To Russia with Rake: First Pitcher’s Mound in USSR
With the 2014 Olympics taking place in Sochi , Russia it brought back some fond memories of my tours through this wonderful country. The photo above is actually the first pitchers mound constructed in the USSR. I didnt even know it until after it was built and the countries president of the baseball federation told our entourage. Charlie Eschbach President of the Eastern League at the time, took the hill for the first pitch.
The event was the USSR Diamond Diplomacy Tour . For about a month we took a group of Double AA professional players on loan from multiple MLB clubs to compete in a friendly series of games against a young Soviet Union National team in the fall of 1989. The USSR was still under communist rule so seeing a bunch of Americans walking around the Kremlin for a few weeks was rather odd for the locals. The tour was managed by Sal Artiga President of Minor League BAseball and Eastern league ownership but the core guys were Peter Kirk and Charles Eschbach. The games began in Kiev’s 80,000 seat Dynamo football stadium. I had a fun time explaining the rules of the game and dimensions in Russian but we got through it. Some pretty good players ( Don Buford Jr, Troy Neel, Jeff bannister (now manager of the rangers) Dan Simmonds, Steven Scarzone, Tommy Shields) were on the team not to mention managers Dave Trembley ( Houston Astros) Stump Merrill ( NY Yankees) and even MLB umpire Jeff Kellogg.
The first game was somewhat lopsided with the USA team scoring way to many runs. Something had to change or it was going to be a very long tour. We spent a few days trying to level the field and put up temporary home run fences, backstops etc… After we played in Dynamo stadium we headed to a smaller stadium in Kiev called “Start Stadium” (above) . This stadium had a dark history as it was host to a game during WWII known as the Death Match. The story goes… German’s had occupied Ukraine and in a way of winning over the locals played a Russian team made up of “bakers” who were actually ex-pro players from the Russian leagues. The Russians won the game even though they were warned by the SS not to win.
According to the story we were told in Kiev, after the soccer game about 10 players from the team were placed in concentration camps and several were shot. Well… when the USA players heard this story, they re-thought the game plan for this makeshift ballpark because they were the first American Pro baseball team to play on the field.
After some internal discussion, it was determined to not “go as hard “ for this game. USA won but not so lopsided. It was a good time to show diplomacy in this tour to say the least. After the second series they decided to create the “UNITY” games and hold a mock draft and split the teams up more evenly to the satisfaction of the Soviets and USA.
From Kiev ( in the Ukraine) we went north to Estonia and played in Tallinn (Kadriorg) stadium. Once Again we had to recondition a soccer field for a baseball match. Here is where we constructed the first professional pitching rubber on Soviet soil. ( TOP PHOTO) It wasn’t much, but ESPN and the owners played it up like it was the creation of the Washington Monument. Along the way in each city we made some friends and I still think about them to this day. Most of my groundscrew were 12- and 13 year old kids playing baseball for the club teams.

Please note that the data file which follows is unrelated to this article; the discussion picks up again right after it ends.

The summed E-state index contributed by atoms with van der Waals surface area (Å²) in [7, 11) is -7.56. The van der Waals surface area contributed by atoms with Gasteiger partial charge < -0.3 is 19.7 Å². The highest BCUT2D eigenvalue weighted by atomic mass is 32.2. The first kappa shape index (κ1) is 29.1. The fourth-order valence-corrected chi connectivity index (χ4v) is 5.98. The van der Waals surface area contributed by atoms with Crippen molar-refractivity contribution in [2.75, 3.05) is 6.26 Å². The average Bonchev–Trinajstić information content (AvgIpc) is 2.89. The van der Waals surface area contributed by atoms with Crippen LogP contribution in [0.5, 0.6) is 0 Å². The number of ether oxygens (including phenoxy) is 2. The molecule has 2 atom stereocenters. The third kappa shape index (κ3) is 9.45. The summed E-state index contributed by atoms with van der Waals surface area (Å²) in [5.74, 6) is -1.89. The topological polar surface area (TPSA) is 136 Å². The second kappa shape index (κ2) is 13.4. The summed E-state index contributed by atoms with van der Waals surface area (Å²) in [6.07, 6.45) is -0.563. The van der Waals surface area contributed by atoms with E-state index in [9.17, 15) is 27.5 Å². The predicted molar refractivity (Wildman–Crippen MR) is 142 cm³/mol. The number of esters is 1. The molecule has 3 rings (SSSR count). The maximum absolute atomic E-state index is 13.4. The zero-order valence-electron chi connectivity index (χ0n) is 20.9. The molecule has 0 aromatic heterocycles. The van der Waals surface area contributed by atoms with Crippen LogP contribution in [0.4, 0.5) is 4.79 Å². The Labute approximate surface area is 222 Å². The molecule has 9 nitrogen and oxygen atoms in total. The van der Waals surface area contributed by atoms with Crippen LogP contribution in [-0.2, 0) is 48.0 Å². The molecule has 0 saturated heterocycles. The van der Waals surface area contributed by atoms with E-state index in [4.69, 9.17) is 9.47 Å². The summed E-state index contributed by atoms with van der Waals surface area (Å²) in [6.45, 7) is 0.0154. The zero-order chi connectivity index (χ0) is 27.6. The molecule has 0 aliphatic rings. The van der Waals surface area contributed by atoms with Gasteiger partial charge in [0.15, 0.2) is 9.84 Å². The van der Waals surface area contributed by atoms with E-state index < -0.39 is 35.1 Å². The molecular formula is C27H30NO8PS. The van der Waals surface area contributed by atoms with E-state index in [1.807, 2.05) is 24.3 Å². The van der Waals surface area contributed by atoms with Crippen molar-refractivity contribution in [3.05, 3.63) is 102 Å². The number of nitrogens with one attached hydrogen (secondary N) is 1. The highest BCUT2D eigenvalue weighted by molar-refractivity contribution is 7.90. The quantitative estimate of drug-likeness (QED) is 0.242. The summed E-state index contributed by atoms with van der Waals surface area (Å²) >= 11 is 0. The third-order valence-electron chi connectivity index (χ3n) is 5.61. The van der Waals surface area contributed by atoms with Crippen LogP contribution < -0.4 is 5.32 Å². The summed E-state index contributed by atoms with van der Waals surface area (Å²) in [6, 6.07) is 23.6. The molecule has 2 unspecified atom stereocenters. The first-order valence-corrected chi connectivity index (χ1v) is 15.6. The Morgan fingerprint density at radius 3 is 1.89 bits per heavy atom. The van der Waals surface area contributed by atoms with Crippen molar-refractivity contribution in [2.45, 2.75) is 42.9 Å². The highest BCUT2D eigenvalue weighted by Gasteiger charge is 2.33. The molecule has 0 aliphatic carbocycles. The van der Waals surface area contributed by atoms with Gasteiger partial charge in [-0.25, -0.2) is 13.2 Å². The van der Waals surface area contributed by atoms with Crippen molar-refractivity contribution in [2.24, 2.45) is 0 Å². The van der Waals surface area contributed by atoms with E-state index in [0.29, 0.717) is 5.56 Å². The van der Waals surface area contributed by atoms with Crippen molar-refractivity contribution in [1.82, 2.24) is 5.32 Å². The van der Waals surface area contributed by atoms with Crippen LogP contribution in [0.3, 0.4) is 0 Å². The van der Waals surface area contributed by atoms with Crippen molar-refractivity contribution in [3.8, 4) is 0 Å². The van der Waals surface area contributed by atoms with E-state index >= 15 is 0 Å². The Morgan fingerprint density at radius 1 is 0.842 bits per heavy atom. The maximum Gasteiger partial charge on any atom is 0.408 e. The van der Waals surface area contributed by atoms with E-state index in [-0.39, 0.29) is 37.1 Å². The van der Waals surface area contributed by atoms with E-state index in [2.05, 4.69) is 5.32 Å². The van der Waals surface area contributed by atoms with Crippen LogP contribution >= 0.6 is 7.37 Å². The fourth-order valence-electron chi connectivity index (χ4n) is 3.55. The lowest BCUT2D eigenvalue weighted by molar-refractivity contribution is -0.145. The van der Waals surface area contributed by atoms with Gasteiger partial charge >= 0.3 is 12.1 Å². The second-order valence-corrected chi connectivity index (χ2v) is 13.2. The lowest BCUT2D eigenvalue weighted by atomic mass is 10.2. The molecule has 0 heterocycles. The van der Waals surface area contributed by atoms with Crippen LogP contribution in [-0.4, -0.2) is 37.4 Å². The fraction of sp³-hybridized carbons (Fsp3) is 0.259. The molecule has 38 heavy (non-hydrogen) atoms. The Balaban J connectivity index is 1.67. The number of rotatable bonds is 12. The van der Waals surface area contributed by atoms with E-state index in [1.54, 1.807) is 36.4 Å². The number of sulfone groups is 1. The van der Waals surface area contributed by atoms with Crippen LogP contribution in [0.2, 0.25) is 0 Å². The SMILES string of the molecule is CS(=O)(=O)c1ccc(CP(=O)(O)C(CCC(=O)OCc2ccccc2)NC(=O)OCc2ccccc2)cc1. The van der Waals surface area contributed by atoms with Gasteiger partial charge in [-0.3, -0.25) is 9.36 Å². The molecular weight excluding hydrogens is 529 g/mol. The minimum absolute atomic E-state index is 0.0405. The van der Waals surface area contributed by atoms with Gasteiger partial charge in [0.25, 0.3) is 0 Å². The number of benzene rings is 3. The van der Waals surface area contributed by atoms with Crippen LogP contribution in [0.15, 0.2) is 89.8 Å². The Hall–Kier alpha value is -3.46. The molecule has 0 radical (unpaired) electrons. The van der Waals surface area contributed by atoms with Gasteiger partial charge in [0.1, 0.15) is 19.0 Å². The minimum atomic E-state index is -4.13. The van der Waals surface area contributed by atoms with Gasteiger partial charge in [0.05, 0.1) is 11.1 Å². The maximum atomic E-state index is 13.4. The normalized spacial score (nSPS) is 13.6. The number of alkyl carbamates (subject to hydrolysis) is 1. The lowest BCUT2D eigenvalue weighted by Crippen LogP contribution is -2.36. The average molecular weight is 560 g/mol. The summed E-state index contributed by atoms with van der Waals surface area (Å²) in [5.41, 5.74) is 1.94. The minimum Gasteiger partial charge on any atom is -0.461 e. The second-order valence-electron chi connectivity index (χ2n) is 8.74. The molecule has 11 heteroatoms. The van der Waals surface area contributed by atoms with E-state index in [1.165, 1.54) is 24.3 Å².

Before leaving for the USSR, I had read about the trading frenzy the locals had for USA goods. Jeans and shoes were a hot commodity. They wanted to trade rubles for dollars and that didn’t go over very well. I took over a sega game video station an traded for a box of maroushka dolls, hats, etc.. Still have a couple.
After Tallinn we headed to our final stop in Moscow. They actually had the only real baseball field in USSR but timing was bad for our games. We were now in late September and the weather was pretty bad. It started to snow, sleet etc.. which shut down the opportunity on our final days in the country to play on a real field. Weather forced us improvise and set up an indoor soccer arena for the final game. Arena ball at it’s best!!! (PHOTO BELOW) With 25ft tall nets and the entire sides covered, it was perfect. Ground rules were simple… play it off the net anywhere. We used a box of athletic tape to mark off the field dimensions and actually taped down the bases to the turf floor. It was pretty cool. ESPN’s “This Night in Baseball” followed us around the country and did a story. I found the 30 minute show in 2 parts on Utube. Part 1 and Part 2
Although this event was 25 years ago its nice to look back and see where the game has gone internationally. MLBI and IBAF have done so much in recent years to expand the game. Ironically the Soviet Union broke apart about a year after the tour. I guess the diamond diplomacy part worked after all :).
I went back a couple years ago to check out a venue for the Baseball World cup. Jim Baba Canada’s GM of “everything to do with baseball” traveled with me. Just a great guy. We went to see M.V. Lomonosov Moscow State University Baseball Venue and although it had potential, we just didn’t have the time or resources to pull this one off. The game is growing around the world faster than ever thanks to WBSC.